Draw and name the basic nucleotides; describe the formation of the DNA double helix and the properties of the nucleotides that allow for its characteristic shapes and bonding patterns.
Understand the concepts and techniques of DNA-based information technologies including: polymerase chain reaction, microarrays, DNA library formation, and the application and mechanisms of restriction endonucleases.
Name and draw the structure of common fatty acids and lipids found in membranes.
Understand the action of phospholipases on lipids.
Describe the fluid mosaic model of the membrane and understand the dynamics of the phospholipid bilayer including the proteins inserted in the membrane.
Understand how molecules are moved from one side of the membrane to the other utilizing the various transport systems.
Be able to describe and draw several classical signalling pathways including pathways based on hormonal signalling, GTPases, and kinase amplification pathways.
Be able to calculate the standard free energy change of a biochemical reaction and identify the type of biochemical reaction that took place.
Be able to name all enzymes, draw all intermediates, and name all cofactors in central intermediate metabolism including glycolysis, gluconeogenesis, and the citric acid cycle.
Understand the significance of central intermediate metabolism as being both catabolic and anabolic systems for the cell.
Understand the process of storing and degrading glucose in the form of glycogen in the liver and muscle tissue of mammalian systems.
Understand the role of pentose phosphate pathways and be able to draw and name all enzymes and intermediates in the pathway.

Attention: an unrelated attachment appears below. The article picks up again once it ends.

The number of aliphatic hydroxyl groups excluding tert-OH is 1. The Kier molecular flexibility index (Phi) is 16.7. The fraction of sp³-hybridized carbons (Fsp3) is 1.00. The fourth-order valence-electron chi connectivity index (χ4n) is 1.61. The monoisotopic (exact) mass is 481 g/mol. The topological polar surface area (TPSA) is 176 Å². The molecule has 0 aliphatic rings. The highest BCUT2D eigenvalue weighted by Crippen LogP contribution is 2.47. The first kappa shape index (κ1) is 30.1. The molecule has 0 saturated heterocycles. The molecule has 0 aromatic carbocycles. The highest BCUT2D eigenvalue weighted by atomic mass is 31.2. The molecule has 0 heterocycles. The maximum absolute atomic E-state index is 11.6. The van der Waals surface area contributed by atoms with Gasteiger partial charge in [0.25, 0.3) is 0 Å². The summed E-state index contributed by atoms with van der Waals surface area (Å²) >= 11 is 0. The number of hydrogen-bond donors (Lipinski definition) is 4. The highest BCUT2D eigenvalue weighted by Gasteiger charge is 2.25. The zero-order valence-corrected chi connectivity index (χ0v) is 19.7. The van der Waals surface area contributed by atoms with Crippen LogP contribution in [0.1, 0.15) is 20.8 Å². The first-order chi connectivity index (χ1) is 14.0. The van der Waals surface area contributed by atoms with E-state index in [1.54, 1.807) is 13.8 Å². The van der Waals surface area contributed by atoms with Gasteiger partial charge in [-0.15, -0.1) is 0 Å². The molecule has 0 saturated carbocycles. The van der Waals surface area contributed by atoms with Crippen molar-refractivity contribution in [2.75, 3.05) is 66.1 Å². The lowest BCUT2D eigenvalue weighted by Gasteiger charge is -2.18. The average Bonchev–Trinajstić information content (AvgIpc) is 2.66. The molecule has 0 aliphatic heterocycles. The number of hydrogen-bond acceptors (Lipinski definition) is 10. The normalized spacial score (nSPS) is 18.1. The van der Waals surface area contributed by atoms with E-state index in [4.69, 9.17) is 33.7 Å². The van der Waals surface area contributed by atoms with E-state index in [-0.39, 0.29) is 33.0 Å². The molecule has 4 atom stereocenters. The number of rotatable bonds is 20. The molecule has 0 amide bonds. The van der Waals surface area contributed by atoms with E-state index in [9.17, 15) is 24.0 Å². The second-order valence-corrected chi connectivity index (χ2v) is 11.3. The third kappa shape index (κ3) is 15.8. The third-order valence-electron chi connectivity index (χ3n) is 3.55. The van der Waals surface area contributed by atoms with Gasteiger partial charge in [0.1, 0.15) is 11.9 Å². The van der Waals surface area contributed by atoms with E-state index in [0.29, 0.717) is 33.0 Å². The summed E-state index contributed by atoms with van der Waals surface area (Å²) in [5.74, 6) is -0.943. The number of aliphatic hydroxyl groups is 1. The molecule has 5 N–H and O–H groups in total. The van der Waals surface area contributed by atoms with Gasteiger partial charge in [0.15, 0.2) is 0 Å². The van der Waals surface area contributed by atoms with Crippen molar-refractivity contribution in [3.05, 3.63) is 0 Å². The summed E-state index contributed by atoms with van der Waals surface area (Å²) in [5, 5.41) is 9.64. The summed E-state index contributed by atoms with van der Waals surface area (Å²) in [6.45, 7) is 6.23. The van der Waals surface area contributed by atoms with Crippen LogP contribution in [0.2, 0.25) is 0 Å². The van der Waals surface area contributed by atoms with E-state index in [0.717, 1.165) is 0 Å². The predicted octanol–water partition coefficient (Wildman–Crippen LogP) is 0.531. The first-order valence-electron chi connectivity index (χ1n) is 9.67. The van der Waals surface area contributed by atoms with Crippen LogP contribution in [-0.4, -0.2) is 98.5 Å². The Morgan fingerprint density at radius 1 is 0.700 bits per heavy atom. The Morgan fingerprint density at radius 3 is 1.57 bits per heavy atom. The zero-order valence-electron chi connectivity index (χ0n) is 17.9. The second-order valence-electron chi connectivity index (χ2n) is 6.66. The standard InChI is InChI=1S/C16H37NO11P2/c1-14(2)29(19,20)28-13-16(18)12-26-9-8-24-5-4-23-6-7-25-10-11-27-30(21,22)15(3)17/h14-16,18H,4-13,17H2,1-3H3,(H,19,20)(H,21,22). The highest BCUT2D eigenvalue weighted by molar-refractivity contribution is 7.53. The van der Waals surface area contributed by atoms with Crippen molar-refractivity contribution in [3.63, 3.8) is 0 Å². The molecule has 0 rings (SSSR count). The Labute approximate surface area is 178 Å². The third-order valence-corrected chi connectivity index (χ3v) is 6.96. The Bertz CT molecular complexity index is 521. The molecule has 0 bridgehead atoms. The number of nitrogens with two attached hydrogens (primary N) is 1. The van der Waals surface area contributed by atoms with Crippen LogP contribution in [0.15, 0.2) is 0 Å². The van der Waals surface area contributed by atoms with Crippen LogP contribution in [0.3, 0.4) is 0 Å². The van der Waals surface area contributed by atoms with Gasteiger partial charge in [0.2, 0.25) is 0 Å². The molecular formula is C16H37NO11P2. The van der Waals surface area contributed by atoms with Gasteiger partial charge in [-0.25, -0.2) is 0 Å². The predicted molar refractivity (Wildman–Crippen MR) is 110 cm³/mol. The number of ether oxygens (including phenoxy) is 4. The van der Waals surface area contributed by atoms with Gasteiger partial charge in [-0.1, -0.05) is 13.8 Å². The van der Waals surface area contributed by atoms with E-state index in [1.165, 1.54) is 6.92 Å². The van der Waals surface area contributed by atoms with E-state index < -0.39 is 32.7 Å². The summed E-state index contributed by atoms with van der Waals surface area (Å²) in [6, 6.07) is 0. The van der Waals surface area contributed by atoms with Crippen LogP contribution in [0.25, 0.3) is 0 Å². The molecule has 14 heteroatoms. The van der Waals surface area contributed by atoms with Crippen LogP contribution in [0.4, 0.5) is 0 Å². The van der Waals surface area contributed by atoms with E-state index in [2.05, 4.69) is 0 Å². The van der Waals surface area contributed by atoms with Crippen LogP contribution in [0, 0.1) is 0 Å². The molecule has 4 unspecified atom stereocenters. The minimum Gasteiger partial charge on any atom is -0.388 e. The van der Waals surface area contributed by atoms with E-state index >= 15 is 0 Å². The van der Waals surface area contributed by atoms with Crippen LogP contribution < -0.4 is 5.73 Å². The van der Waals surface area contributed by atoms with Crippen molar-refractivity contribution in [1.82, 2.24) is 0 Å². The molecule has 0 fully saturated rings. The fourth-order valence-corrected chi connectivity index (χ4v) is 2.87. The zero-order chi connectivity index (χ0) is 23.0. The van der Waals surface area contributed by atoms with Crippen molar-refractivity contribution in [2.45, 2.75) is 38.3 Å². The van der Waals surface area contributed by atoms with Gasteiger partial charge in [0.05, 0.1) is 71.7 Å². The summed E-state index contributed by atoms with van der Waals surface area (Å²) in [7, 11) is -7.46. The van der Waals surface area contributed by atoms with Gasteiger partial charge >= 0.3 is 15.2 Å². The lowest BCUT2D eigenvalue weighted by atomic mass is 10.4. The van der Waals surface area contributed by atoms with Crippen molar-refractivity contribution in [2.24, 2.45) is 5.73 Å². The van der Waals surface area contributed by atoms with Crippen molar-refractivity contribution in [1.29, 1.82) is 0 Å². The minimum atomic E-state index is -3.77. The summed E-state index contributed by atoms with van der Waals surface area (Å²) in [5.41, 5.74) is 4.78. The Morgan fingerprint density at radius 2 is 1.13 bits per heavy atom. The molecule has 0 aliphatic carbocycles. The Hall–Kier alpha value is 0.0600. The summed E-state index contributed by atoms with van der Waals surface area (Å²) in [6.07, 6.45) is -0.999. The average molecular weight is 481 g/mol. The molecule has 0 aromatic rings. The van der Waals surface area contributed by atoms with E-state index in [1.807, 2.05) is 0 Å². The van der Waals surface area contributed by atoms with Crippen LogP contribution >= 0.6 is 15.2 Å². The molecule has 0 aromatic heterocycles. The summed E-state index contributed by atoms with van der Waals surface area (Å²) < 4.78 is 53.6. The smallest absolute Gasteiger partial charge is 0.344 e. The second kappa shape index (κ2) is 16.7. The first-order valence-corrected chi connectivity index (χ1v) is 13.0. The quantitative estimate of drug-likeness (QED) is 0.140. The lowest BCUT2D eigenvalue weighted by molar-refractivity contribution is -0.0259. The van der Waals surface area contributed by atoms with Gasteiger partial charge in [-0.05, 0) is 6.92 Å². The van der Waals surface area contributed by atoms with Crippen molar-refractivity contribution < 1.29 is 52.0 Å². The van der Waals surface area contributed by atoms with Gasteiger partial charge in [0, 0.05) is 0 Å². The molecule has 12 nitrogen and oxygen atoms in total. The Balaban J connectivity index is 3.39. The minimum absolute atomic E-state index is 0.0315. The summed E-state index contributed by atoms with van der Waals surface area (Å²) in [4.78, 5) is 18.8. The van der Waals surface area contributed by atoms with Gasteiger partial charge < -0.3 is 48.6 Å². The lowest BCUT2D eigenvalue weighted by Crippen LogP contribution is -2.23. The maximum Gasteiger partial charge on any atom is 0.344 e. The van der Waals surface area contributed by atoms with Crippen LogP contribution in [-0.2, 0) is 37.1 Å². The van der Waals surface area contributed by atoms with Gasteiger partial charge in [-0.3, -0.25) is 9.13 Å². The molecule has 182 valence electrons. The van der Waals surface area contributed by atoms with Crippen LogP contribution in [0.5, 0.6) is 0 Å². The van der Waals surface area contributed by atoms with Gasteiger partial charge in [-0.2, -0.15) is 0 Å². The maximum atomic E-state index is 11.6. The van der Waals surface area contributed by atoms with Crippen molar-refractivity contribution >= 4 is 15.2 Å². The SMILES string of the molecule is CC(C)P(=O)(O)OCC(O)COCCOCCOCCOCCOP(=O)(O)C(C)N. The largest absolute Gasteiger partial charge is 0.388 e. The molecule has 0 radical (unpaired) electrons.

Understand the checkpoints of regulation and the types of regulation in central intermediate metabolism that dictate whether the system in catabolic or anabolic.
o Water, pH, and buffers
oAmino acids, peptides, and proteins
o Protein function and structure
oNucleotides, nucleic acids, and DNA information technologies
oLipids, biological membranes, transport, and biosignalling
o Bioenergetics and biochemical reaction types
oCentral Intermediate Metabolism: Glycolysis, gluconeogenesis, pentose phosphate pathway, and the citric acid cycle including structures, enzymes, and regulation of indicated pathways
Recommended maximum class size for this course: 25
NOTE: The intention of this master course syllabus is to provide an outline of the contents of this course, as specified by
the faculty of Columbia College, regardless of who teaches the course, when it is taught, or where it is taught. Faculty members teaching this
course for Columbia College are expected to facilitate learning pursuant to the course objectives and cover the subjects listed in the topical
outline. However, instructors are also encouraged to cover additional topics of interest so long as those topics are relevant to the course's
subject. The master syllabus is, therefore, prescriptive in nature but also allows for a diversity of individual approaches to course material.